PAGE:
in direct defiance of a special and
self-imposed rule. When this in
tention was discovered the Demo
cratic conferees propeily withdrew
and refused to sign the report.
These proceedings excited deep
indignation, so that when the re
port of the conference was present
ed to the House, Judge Relley
rose in his place, and in a most
manly, able, and admirable speech,
denounced the design of depriv
ing the -minority of their rights,
and the attempt to force the pas
sage of the amendment as a fraud,
which he would never consent to
sanction. The Radicals were
startled by these bold and honor
able delarations, coming, as thev
did, from a recognized leader, who
had never faltered in his political
allegiance. Ami the effect was
heightened by a personal incident
which soon followed.
Air. Pingham attempted to break
the force of Judge Kel ley's ar
raignment by a bitter and shame
f til tirade against the Democratic
minority, whose conduct in vindi
cating their constitutional rights
lie assailed as "the inauguration of
treason in this hall, as disreputable,
as dishonorable, as unconstitution
al, and as damning as that treason
inaugurated twelve years ago by
the bayonet." As this gross ami
infamous libel was not rebuked by
the Speaker, General Morgan
branded it, with stirring emphasis,
as "a lie;" and added, "I cram the
lie down the throat of the member
from Ohio." The provocation was
great and the answer was stern.
This passage brought the House to
its sen-se, and let the majority un
derstand that if there were blows
lo give there would be also blows
to take. After these scenes the
conference report was recommitted
by a decided majority, and the
session prolonged until six o'clock.
The impression produced by the
incidents in the House told upon
the extremists in the Senate, who
desired either to coerce the minor
ity into submission or to compel
an extra session. At the first
meeting of the second conference
no agreement could be reached,
but it was subsequently discovered
that various Radical Senators, w ho
were interested in appropriations
that might be sacrificed by the
loss of the bill, weakened in their
allegiance. Air. Edmunds, who
had led the movement, then asked
for a mode of escape by which ap
pearances would be saved. The
amendment was thus emasculated
of its most offensive features, and
finally accepted. I he supervisors
of elections are nothing more than
mere witnesses, without power of
any kind, except to be present at
the polls, and with no authority
to summon a posse, to make ar
rests, or to require the aid of the
United States marshals. They do
not even make reports.
Although the principle involved
in this amendment, even- in its
present harmless form, is odious,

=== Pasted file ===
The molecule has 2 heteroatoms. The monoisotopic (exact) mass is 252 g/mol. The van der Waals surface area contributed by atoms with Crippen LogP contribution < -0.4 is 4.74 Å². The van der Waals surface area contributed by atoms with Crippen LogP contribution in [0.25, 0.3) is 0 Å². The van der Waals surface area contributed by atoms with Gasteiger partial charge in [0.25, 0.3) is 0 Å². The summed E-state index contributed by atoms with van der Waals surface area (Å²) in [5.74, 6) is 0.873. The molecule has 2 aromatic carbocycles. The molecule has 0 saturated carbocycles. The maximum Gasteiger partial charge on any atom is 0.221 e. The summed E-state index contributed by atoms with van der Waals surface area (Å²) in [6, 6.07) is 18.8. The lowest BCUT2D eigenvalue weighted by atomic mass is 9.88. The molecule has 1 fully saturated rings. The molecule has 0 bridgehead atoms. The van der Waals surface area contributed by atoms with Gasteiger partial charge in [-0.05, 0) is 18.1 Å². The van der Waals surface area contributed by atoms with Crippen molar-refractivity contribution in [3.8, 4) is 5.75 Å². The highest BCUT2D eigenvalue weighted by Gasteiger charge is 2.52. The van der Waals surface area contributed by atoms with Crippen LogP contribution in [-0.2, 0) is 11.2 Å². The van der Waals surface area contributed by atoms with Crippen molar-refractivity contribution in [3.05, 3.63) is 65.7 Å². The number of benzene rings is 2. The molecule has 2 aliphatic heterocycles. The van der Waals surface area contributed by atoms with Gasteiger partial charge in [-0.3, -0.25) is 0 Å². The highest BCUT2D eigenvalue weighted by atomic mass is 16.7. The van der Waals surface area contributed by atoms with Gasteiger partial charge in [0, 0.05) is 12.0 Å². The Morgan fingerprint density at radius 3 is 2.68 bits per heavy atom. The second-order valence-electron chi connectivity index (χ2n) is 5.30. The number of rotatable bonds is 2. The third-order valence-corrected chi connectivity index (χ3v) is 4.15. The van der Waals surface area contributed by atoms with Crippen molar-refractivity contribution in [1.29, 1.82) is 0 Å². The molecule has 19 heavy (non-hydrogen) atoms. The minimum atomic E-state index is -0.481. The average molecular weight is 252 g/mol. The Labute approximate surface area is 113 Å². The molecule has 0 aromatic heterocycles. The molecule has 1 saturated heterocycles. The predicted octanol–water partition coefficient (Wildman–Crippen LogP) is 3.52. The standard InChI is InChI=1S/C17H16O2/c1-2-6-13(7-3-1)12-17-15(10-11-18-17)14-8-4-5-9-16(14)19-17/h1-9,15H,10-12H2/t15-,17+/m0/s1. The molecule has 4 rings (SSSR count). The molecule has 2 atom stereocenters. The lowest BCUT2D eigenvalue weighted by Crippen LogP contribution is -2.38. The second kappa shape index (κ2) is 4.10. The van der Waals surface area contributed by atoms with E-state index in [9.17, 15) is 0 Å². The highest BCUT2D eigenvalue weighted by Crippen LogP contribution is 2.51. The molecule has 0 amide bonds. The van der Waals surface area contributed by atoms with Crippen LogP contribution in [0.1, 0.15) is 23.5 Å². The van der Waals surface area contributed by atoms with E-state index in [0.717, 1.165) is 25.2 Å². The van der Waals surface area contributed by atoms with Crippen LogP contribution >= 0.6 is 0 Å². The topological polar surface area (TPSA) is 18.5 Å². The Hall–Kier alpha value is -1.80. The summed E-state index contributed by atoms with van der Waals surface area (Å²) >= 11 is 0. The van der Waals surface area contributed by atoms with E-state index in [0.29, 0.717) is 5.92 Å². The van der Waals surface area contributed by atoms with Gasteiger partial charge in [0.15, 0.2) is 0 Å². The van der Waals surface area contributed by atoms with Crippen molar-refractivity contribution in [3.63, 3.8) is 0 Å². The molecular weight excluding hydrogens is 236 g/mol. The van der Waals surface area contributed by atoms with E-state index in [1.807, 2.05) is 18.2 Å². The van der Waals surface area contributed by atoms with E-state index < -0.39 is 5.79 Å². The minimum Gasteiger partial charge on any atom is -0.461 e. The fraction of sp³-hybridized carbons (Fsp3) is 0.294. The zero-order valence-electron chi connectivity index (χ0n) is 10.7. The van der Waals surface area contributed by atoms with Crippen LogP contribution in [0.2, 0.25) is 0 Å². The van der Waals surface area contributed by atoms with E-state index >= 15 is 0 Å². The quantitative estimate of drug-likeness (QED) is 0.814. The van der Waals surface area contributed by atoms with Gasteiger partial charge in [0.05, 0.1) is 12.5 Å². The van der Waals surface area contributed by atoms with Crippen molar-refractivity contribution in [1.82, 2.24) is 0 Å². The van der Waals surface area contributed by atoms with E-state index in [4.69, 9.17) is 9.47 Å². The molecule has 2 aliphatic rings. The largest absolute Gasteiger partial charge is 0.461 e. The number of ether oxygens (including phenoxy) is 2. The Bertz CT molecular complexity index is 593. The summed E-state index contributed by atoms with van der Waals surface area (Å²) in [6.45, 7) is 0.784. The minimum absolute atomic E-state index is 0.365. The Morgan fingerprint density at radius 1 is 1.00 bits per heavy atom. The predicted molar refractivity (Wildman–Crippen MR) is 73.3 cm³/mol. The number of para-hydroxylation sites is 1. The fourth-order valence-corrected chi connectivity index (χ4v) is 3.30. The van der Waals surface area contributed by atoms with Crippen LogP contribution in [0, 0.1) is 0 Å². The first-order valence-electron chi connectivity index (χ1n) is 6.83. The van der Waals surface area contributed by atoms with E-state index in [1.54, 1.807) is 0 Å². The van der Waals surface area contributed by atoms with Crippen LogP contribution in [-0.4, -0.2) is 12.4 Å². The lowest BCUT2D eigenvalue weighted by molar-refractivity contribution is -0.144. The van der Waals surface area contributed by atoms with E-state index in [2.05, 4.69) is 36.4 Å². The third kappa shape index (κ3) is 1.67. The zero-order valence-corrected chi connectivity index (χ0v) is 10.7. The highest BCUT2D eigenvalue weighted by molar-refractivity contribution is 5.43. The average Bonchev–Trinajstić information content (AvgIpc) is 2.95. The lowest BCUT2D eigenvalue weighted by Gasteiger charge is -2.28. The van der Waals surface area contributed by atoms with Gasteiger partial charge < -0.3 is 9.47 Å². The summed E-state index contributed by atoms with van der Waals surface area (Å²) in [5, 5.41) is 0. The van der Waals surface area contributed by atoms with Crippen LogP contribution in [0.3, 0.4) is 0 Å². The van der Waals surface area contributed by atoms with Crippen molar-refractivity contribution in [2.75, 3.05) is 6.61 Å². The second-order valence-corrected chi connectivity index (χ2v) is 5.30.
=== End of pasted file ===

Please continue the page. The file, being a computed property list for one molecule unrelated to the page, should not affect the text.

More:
still a practical question was pre
sented to the minority, which in
duced them to prefer it to the al
ternative of an extra session, when
the Radicals would resume their
full power as a majority. The
two-thirds rule, which protected
the minority, expired yesterday,
and with it their ability to resist
successfully. After the experience
last spring, when the more moder
ate Republicans at first opposed
the Ku-K!ux bill, and finally yield
ed under the pressure of the Presi
dent, there can be no doubt that if
an extra session had been convened,
it never would have adjourned
without extending the Ku-Kbii:
act over the Presidential election,
and passing the civil rights and bay
onet bills as originally proposed.
To escape from these threatened
dangers is a great relief, and a
cause for rejoicing. The country
is indebted for this victory to the
i firm, patient, patriotic course of
California Democratic Platform.
The following resolutions were
adopted by the California, Demo
cratic Convention, which met in
San Francisco on the 19th of June:
1. That the best interest interest
of the nation requires a chauge in
the administration of the Govern
ment, and all good citizens should
disregard the prejudices and differ
ences of the past, and unite in one
grand effort to restore the Govern
ment to its origial purity.
2. That we earnestly condemn
and protest against the machina
tions, tyrannj', extravagance and
corruptions of the administration
of U. S. Grant, which for lobby
ing schemes and building up mon
opolies has no parallel in the his
tory of the country.
3. That we full' recognize the
patriotism and pure motives of the
Liberal Republicans, and trust that
such action may be taken at the
Baltimore Convention as will re
sult in the hearty co-operation of
all parties opposed to the present
Administration, and that we re
commend to the consideration of
the National Democratic Conven
tion the principles enunciated in
the platform of the Cincinnati Con
vention. 4. That having an abiding confi
deuce m the wisdom and patriot
ism of the Democratic National
Convention soon to be assembled
at Baltimore, we pledge ourselves
to give the nominees of that Con
vention a hearty support.
5. That we leave our delegates
to the National Convention free
and untrammeled, believing that
wise councils and devoted patriot
ism will govern their action.
The Radical Platform.
AYe alluded a few days ago to
the piece of patchwork called the
Philadelphia platform, that en
deavors to satisfy till classes of
people and which, aiming at uni
versal conciliation,lias proved a per
fect failure. It is the most congru
ous literary production that ever
appeared in print. AVe mentioned
who were the authors of the plat
form, and gave the principal ones
correctly, but we now learn that
there were more than we stated.
The additional ones are mention
ed in the JS'atlon, which states that
fourteen classes of dupes were aim
ed at and thus classified; 1. 3Ian.
2. Colored man. 3. Irishman. 4.
The German man. o. The Free
Trailer. G. The Protectionist. 7.
The States Rights Alan. 8. The
Centralizer. 9. The Capitalist.
10. The Laborer. 11. The Mod
erate Drinker. 12. Woman. 13.
Opponents of Female Suffrage.
14. The Advocates of Female .Suf
frage. This platform with all its